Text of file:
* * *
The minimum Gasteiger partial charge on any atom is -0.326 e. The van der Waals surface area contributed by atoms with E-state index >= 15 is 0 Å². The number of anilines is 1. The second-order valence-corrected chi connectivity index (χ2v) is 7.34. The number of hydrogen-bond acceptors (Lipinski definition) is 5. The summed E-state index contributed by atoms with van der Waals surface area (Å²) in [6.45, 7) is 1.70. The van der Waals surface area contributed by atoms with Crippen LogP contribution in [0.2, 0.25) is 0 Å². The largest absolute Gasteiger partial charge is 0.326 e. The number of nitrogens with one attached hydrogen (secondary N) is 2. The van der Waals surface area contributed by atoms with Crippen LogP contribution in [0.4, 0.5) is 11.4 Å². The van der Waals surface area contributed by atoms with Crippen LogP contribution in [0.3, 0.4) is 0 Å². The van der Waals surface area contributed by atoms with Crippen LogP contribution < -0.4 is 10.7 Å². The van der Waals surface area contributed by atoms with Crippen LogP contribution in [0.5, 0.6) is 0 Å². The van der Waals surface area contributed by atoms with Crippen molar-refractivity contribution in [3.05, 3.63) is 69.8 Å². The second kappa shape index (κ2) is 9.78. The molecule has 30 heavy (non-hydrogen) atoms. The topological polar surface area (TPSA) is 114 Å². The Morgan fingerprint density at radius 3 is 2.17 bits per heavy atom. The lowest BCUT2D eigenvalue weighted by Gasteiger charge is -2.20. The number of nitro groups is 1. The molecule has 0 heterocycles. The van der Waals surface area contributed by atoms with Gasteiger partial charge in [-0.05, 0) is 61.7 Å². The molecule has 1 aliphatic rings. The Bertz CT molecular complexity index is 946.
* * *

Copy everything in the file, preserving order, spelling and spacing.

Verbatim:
The minimum Gasteiger partial charge on any atom is -0.326 e. The van der Waals surface area contributed by atoms with E-state index >= 15 is 0 Å². The number of anilines is 1. The second-order valence-corrected chi connectivity index (χ2v) is 7.34. The number of hydrogen-bond acceptors (Lipinski definition) is 5. The summed E-state index contributed by atoms with van der Waals surface area (Å²) in [6.45, 7) is 1.70. The van der Waals surface area contributed by atoms with Crippen LogP contribution in [0.2, 0.25) is 0 Å². The largest absolute Gasteiger partial charge is 0.326 e. The number of nitrogens with one attached hydrogen (secondary N) is 2. The van der Waals surface area contributed by atoms with Crippen LogP contribution in [0.4, 0.5) is 11.4 Å². The van der Waals surface area contributed by atoms with Crippen LogP contribution in [0.3, 0.4) is 0 Å². The van der Waals surface area contributed by atoms with Crippen LogP contribution < -0.4 is 10.7 Å². The van der Waals surface area contributed by atoms with Crippen LogP contribution in [0.5, 0.6) is 0 Å². The van der Waals surface area contributed by atoms with Crippen molar-refractivity contribution in [3.05, 3.63) is 69.8 Å². The second kappa shape index (κ2) is 9.78. The molecule has 30 heavy (non-hydrogen) atoms. The topological polar surface area (TPSA) is 114 Å². The Morgan fingerprint density at radius 3 is 2.17 bits per heavy atom. The lowest BCUT2D eigenvalue weighted by Gasteiger charge is -2.20. The number of nitro groups is 1. The molecule has 0 heterocycles. The van der Waals surface area contributed by atoms with Gasteiger partial charge in [-0.05, 0) is 61.7 Å². The molecule has 1 aliphatic rings. The Bertz CT molecular complexity index is 946.